Washington Water Trust

Working to restore our state's rivers and streams.

Mill Creek

WHEREMill Creek is a tributary to the Walla Walla River, which flows into the Columbia River.
WHATThe Mill Creek project combines instream flow restoration with riparian habitat restoration through CREP for a comprehensive land and water conservation project.
WHOWWT partnered with the Maxsons, Department of Ecology, Bonneville Power Administration, National Fish & Wildlife Foundation, Walla Walla County Conservation District
WHYTo help rewater 31 miles of stream and support passage for threatened summer steelhead and bull trout to quality upstream habitat.
WHENOngoing since 2004.
Mill Creek, a tributary of the Walla Walla River, was identified under the national water quality list as having insufficient stream flow and high water temperatures, which severely limit access for both summer steelhead and bull trout upstream habitat.

Because the Maxson family was committed to habitat restoration on their property, they enrolled in the Conservation Reserve Enhancement Program (CREP), which helped them return several acres of their lands to natural habitat that would support deer and upland bird populations. WWT worked with the Maxons to place their water rights associated with CREP riparian buffers into the Trust Water Program where they are protected for instream flows. As a result, the family combines flow restoration with riparian habitat restoration through CREP, while continuing to support a horse boarding/training facility and a variety of crops on their property.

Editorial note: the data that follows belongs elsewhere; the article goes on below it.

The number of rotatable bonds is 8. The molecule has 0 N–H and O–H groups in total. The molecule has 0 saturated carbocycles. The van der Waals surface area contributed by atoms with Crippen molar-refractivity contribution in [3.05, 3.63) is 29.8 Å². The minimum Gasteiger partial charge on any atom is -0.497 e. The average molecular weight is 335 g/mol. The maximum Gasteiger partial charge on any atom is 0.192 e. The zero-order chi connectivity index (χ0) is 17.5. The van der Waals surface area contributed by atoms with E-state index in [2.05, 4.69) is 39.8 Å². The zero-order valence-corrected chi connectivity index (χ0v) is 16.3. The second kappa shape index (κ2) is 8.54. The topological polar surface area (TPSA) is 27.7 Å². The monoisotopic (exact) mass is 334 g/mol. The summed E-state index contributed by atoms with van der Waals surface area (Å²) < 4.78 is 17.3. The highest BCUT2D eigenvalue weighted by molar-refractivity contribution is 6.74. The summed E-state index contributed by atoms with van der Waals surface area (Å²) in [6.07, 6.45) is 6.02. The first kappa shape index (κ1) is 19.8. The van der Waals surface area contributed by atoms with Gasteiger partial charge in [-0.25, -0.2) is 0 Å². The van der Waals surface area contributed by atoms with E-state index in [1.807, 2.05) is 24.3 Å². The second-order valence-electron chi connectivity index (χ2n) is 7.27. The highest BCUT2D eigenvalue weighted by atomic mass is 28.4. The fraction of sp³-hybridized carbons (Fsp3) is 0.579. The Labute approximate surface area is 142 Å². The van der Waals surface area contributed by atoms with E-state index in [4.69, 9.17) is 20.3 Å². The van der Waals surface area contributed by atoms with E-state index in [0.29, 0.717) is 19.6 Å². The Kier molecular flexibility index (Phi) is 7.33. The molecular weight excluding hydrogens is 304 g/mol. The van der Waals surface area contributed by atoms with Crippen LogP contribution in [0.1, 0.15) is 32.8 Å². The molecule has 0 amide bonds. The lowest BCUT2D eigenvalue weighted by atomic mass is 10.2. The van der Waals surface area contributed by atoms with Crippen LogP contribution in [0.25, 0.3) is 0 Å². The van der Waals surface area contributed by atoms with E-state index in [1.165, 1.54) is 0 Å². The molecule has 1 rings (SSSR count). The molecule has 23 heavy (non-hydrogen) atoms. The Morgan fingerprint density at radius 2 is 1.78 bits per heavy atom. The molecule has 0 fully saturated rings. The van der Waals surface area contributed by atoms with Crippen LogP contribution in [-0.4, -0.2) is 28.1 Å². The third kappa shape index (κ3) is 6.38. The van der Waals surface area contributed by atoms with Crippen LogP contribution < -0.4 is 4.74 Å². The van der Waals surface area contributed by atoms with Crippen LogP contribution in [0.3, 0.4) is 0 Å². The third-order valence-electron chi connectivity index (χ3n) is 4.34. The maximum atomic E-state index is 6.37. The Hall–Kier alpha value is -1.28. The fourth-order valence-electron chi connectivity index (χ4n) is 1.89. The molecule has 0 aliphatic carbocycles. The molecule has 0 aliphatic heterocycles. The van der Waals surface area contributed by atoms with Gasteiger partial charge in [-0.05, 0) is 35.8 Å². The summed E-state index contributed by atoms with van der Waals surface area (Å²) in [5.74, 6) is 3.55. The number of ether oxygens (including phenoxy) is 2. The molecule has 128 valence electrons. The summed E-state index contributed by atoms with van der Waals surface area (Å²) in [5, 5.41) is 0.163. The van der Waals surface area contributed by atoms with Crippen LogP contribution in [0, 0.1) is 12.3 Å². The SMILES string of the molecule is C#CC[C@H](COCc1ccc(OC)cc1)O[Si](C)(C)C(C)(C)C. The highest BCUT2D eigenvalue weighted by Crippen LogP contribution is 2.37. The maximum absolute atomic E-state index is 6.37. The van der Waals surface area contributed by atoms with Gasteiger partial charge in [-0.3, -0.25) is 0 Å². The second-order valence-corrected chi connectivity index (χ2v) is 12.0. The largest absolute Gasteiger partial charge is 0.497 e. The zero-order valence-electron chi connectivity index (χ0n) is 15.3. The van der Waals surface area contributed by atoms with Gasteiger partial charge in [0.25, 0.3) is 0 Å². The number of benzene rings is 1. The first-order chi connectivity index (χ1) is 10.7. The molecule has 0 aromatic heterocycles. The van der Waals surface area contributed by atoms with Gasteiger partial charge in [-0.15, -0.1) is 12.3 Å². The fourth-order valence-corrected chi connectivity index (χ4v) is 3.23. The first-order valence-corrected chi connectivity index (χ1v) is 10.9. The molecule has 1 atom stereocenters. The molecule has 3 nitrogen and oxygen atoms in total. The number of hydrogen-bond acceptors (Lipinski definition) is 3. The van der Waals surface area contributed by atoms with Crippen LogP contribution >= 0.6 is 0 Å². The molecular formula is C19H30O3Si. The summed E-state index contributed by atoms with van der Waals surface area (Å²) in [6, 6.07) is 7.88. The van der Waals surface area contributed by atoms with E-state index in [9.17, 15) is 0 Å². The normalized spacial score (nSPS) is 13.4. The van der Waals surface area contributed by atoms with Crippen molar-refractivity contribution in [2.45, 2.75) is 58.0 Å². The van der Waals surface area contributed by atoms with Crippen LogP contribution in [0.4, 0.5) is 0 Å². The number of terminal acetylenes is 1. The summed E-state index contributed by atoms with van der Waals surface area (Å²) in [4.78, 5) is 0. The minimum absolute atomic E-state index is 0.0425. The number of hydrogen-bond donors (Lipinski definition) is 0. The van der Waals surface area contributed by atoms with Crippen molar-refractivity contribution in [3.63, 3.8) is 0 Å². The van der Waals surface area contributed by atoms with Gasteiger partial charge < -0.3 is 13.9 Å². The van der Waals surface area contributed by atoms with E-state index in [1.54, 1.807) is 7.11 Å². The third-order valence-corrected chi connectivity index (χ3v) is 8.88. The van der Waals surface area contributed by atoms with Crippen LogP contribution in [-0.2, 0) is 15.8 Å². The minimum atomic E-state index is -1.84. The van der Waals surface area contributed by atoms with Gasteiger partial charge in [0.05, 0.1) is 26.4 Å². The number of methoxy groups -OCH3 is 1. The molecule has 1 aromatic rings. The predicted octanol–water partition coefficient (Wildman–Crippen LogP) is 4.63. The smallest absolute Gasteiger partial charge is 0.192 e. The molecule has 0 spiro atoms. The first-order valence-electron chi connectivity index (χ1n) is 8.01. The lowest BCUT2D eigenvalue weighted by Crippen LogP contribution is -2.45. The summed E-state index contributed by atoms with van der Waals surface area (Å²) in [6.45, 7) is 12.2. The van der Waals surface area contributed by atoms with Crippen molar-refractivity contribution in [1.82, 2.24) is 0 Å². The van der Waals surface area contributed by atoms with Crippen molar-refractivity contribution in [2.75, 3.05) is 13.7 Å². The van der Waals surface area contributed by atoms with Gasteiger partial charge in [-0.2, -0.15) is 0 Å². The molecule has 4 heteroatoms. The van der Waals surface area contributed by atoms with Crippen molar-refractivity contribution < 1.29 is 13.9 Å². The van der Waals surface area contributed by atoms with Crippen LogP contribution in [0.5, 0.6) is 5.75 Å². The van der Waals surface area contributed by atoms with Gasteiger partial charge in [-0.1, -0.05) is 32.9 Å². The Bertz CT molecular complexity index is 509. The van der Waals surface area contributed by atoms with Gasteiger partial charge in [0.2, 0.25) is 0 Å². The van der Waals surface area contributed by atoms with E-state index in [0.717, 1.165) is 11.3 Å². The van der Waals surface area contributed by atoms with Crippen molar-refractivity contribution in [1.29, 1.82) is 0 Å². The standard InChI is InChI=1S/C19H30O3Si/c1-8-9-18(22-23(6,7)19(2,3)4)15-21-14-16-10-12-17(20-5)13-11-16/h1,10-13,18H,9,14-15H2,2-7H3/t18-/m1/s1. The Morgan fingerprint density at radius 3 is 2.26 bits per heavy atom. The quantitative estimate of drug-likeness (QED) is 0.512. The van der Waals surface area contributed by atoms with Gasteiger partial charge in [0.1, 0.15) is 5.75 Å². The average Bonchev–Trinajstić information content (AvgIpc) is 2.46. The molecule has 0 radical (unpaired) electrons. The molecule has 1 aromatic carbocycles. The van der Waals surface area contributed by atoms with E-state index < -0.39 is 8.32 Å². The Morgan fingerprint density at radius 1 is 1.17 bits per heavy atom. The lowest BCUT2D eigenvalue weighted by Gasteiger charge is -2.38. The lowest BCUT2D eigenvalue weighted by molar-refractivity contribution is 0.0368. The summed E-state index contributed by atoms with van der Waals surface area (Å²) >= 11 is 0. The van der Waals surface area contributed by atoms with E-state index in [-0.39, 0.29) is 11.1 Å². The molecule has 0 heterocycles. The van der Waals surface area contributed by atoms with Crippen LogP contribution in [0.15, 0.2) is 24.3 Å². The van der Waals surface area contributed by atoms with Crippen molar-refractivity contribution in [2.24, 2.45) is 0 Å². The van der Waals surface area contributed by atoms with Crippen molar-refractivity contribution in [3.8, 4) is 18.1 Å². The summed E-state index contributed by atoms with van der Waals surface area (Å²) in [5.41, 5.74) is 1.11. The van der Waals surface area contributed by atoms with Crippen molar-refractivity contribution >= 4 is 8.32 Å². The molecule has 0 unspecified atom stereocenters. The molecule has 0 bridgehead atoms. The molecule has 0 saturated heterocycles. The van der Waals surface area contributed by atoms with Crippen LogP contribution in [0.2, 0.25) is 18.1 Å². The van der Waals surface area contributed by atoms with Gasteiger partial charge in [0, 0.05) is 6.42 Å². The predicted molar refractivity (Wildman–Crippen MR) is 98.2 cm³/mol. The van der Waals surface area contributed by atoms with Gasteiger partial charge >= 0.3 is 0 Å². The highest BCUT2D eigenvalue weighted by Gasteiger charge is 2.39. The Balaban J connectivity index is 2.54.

With collaborative efforts, this project created multiple benefits in the Walla Walla Basin. Summer steelhead and bull trout in the basin are listed as threatened under the Endangered Species Act. High stream temperatures and insufficient stream flows in Mill Creek have severely limited the accessibility of both of these species to quality habitat upstream, and their ability to use the lower reaches of Mill Creek for spawning and rearing. Mill Creek is used primarily as a migration corridor for both adult and juvenile steelhead, but supports spawning and rearing as well. Bull trout use the creek for migration, but winter over when stream flows are sufficient. Spring Chinook, extinct since the 1950s are being introduced by the Confederated Tribes of the Umatilla Indian Reservation and may eventually use Mill Creek as a passage corridor or for winter rearing.